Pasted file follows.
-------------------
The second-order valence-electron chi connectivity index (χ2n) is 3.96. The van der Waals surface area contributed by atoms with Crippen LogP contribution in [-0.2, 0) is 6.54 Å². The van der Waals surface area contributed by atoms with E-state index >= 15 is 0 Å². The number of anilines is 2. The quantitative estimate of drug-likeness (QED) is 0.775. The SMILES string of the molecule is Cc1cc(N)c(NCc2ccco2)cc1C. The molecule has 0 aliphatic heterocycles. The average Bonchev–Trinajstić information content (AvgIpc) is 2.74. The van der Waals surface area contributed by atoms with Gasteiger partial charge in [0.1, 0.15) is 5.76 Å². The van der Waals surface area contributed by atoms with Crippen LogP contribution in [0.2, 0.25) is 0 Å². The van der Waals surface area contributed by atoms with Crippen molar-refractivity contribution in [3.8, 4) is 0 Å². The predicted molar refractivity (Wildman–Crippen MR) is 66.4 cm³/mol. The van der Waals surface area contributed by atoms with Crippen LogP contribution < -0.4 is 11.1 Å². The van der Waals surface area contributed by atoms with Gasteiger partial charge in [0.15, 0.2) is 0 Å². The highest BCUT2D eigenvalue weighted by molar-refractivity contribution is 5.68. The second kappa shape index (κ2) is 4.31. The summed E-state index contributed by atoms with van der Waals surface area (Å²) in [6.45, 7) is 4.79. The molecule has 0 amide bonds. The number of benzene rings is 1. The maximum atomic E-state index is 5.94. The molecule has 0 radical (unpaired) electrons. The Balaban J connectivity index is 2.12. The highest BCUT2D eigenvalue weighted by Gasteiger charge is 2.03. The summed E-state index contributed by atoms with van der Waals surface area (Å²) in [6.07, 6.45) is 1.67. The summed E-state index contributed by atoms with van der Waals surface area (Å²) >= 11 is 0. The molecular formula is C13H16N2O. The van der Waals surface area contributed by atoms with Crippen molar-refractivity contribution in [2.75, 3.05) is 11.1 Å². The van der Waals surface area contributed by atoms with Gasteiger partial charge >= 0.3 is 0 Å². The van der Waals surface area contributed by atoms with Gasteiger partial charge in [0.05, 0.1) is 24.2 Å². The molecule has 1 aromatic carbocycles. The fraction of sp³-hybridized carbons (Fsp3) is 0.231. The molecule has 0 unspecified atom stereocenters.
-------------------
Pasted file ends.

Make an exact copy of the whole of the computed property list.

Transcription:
The second-order valence-electron chi connectivity index (χ2n) is 3.96. The van der Waals surface area contributed by atoms with Crippen LogP contribution in [-0.2, 0) is 6.54 Å². The van der Waals surface area contributed by atoms with E-state index >= 15 is 0 Å². The number of anilines is 2. The quantitative estimate of drug-likeness (QED) is 0.775. The SMILES string of the molecule is Cc1cc(N)c(NCc2ccco2)cc1C. The molecule has 0 aliphatic heterocycles. The average Bonchev–Trinajstić information content (AvgIpc) is 2.74. The van der Waals surface area contributed by atoms with Gasteiger partial charge in [0.1, 0.15) is 5.76 Å². The van der Waals surface area contributed by atoms with Crippen LogP contribution in [0.2, 0.25) is 0 Å². The van der Waals surface area contributed by atoms with Crippen molar-refractivity contribution in [3.8, 4) is 0 Å². The predicted molar refractivity (Wildman–Crippen MR) is 66.4 cm³/mol. The van der Waals surface area contributed by atoms with Crippen LogP contribution < -0.4 is 11.1 Å². The van der Waals surface area contributed by atoms with Gasteiger partial charge in [0.15, 0.2) is 0 Å². The highest BCUT2D eigenvalue weighted by molar-refractivity contribution is 5.68. The second kappa shape index (κ2) is 4.31. The summed E-state index contributed by atoms with van der Waals surface area (Å²) in [6.45, 7) is 4.79. The molecule has 0 amide bonds. The number of benzene rings is 1. The maximum atomic E-state index is 5.94. The molecule has 0 radical (unpaired) electrons. The Balaban J connectivity index is 2.12. The highest BCUT2D eigenvalue weighted by Gasteiger charge is 2.03. The summed E-state index contributed by atoms with van der Waals surface area (Å²) in [6.07, 6.45) is 1.67. The summed E-state index contributed by atoms with van der Waals surface area (Å²) >= 11 is 0. The molecular formula is C13H16N2O. The van der Waals surface area contributed by atoms with Crippen molar-refractivity contribution in [2.75, 3.05) is 11.1 Å². The van der Waals surface area contributed by atoms with Gasteiger partial charge >= 0.3 is 0 Å². The van der Waals surface area contributed by atoms with Gasteiger partial charge in [0.05, 0.1) is 24.2 Å². The molecule has 1 aromatic carbocycles. The fraction of sp³-hybridized carbons (Fsp3) is 0.231. The molecule has 0 unspecified atom stereocenters.